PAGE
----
None of this comes off as a coherent blog post, but it does help me unload a bit and if nothing else offer an excuse for not showing you cute Harvey pictures for so long (I think the photos on my camera are a month old or something.) Harvey is very very cute. His current preoccupation is asking me to buy everything I can't offer him at the moment. "Harvey Helicopter...Mama buy one?" Um, not right now sweetie. Why don't you pray about it.
As we mentioned the other day, we've been praying for Nathan, our friends' baby who was born prematurely a couple weeks ago. He was initially healthy but then had a few scary setbacks; happily, he seems now to be recovering well! You can read about Nathan and his parents at their new blog, VB Family Updates. I also put the link down there in our footer in case you ever happen to forget it. Read, comment, and lend your prayers and support to baby Nathan!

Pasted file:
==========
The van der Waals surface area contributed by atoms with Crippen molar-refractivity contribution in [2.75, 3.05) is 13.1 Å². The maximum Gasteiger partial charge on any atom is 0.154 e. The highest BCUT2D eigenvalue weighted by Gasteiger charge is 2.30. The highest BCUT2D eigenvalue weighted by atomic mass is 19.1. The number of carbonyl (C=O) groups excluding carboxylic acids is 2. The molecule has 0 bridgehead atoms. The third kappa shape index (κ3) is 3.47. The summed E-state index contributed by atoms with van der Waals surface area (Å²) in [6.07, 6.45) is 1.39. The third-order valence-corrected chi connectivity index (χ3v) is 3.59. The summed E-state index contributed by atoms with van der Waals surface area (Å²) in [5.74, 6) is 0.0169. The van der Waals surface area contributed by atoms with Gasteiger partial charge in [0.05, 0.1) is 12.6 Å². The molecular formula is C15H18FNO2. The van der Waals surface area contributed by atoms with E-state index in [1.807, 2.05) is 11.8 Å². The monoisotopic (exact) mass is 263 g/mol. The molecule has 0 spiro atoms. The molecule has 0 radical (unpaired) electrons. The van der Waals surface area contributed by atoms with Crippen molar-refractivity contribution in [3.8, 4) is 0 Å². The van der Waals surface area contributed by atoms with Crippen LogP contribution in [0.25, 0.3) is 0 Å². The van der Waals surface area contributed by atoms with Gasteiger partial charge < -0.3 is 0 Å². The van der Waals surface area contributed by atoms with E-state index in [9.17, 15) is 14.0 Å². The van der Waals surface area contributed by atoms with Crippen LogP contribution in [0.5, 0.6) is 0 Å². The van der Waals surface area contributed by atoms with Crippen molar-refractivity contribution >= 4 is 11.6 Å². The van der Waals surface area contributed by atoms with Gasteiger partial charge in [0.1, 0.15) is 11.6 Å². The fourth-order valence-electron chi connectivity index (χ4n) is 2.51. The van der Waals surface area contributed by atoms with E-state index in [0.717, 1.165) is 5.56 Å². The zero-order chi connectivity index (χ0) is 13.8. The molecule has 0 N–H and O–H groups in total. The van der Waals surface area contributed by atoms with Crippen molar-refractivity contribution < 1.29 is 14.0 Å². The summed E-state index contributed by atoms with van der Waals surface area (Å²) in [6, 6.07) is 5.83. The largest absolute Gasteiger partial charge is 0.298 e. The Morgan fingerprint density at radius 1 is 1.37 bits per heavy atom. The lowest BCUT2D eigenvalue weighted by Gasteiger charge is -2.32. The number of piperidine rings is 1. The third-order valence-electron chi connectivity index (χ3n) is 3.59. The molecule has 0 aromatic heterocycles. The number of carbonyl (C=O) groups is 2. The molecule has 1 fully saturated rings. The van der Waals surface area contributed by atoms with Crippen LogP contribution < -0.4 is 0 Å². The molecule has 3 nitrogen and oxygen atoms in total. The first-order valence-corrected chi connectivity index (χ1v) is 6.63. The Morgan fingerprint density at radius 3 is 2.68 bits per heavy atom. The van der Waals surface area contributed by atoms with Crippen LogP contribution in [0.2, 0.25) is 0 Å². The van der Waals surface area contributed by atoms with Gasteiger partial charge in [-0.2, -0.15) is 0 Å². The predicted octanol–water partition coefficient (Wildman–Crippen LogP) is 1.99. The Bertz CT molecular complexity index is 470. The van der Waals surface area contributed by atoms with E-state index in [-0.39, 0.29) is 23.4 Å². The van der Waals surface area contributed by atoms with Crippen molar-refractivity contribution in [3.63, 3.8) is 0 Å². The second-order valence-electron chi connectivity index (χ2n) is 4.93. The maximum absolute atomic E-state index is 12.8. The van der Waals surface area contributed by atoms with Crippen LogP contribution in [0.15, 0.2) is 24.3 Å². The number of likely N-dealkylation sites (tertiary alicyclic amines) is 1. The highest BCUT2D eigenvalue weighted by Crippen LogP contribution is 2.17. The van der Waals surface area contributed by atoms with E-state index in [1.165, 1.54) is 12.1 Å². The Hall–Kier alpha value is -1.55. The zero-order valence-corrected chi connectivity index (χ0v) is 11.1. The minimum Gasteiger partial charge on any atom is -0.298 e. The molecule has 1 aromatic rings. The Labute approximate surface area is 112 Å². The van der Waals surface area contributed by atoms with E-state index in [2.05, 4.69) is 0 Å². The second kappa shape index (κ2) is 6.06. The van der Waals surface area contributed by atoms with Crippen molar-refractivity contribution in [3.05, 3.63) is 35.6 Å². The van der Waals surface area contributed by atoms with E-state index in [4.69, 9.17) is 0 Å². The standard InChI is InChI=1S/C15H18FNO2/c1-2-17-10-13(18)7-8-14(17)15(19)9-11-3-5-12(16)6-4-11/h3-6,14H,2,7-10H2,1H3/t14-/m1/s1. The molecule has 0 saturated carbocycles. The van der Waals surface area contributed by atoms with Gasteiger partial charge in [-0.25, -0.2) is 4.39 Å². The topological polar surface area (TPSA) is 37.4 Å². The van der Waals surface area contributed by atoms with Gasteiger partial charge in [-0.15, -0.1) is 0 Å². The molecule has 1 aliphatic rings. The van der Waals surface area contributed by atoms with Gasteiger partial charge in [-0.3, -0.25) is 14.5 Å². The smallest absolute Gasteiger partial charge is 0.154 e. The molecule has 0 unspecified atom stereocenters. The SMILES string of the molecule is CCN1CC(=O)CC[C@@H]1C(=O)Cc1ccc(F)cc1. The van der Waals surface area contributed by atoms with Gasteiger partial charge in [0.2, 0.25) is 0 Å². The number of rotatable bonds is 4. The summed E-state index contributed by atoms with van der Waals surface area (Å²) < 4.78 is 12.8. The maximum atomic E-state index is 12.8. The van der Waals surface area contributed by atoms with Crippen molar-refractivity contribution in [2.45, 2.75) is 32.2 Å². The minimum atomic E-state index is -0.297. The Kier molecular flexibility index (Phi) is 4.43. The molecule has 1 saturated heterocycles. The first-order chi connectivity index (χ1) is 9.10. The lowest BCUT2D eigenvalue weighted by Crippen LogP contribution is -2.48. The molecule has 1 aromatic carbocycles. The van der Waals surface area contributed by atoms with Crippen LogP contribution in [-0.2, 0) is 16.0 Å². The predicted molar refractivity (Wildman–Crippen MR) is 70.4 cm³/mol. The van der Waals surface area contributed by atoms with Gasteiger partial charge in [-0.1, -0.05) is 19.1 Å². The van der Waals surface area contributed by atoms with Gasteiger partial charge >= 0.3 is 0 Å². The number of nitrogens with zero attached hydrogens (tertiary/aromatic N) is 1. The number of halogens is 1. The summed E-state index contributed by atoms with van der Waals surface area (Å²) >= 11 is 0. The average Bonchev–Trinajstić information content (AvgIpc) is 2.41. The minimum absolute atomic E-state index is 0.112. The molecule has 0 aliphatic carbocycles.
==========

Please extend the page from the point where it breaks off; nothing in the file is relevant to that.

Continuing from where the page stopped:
I'm working late on work that, as poorly-paid hourly employee, I am in no way contractually obligated to do, but at least it means I was awake to appreciate Harvey calling quite loudly, out of a sound sleep, "No! No Rascal!". Pleasant dreams for the young master...
I've been trying to set aside the first half-hour after breakfast for reading spiritual books with Harvey, as if I were running a real homeschool and trying to accomplish more with the day than just loading and unloading the dishwasher at infinitum. Harvey has taken very well to our little table of Christian books, especially his child's bible which we've already read through twice this week, all 200 illustrated pages. This morning I had just finished reading about the patriarchs when I put the book down and asked Harvey if he was ready to vacuum. He didn't budge.